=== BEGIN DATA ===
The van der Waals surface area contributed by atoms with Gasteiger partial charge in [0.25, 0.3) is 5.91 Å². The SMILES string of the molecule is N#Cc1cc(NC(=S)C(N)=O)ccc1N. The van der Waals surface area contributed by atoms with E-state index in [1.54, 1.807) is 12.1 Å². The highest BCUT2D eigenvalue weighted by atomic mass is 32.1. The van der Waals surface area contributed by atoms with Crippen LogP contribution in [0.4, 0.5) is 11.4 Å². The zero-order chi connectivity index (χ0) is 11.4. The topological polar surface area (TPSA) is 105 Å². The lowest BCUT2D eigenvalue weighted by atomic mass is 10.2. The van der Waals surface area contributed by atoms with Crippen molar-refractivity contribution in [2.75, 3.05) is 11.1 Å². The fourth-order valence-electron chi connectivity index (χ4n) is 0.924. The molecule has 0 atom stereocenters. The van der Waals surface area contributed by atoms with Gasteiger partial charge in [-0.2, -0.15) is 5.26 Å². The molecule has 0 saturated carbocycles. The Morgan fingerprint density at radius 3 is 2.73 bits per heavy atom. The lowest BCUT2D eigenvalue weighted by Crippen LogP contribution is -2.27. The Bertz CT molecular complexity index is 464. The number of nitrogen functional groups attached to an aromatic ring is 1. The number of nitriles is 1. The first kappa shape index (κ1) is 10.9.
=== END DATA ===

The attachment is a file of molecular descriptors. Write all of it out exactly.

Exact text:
The van der Waals surface area contributed by atoms with Gasteiger partial charge in [0.25, 0.3) is 5.91 Å². The SMILES string of the molecule is N#Cc1cc(NC(=S)C(N)=O)ccc1N. The van der Waals surface area contributed by atoms with E-state index in [1.54, 1.807) is 12.1 Å². The highest BCUT2D eigenvalue weighted by atomic mass is 32.1. The van der Waals surface area contributed by atoms with Crippen LogP contribution in [0.4, 0.5) is 11.4 Å². The zero-order chi connectivity index (χ0) is 11.4. The topological polar surface area (TPSA) is 105 Å². The lowest BCUT2D eigenvalue weighted by atomic mass is 10.2. The van der Waals surface area contributed by atoms with Crippen molar-refractivity contribution in [2.75, 3.05) is 11.1 Å². The fourth-order valence-electron chi connectivity index (χ4n) is 0.924. The molecule has 0 atom stereocenters. The van der Waals surface area contributed by atoms with Gasteiger partial charge in [-0.2, -0.15) is 5.26 Å². The molecule has 0 saturated carbocycles. The Morgan fingerprint density at radius 3 is 2.73 bits per heavy atom. The lowest BCUT2D eigenvalue weighted by Crippen LogP contribution is -2.27. The Bertz CT molecular complexity index is 464. The number of nitrogen functional groups attached to an aromatic ring is 1. The number of nitriles is 1. The first kappa shape index (κ1) is 10.9.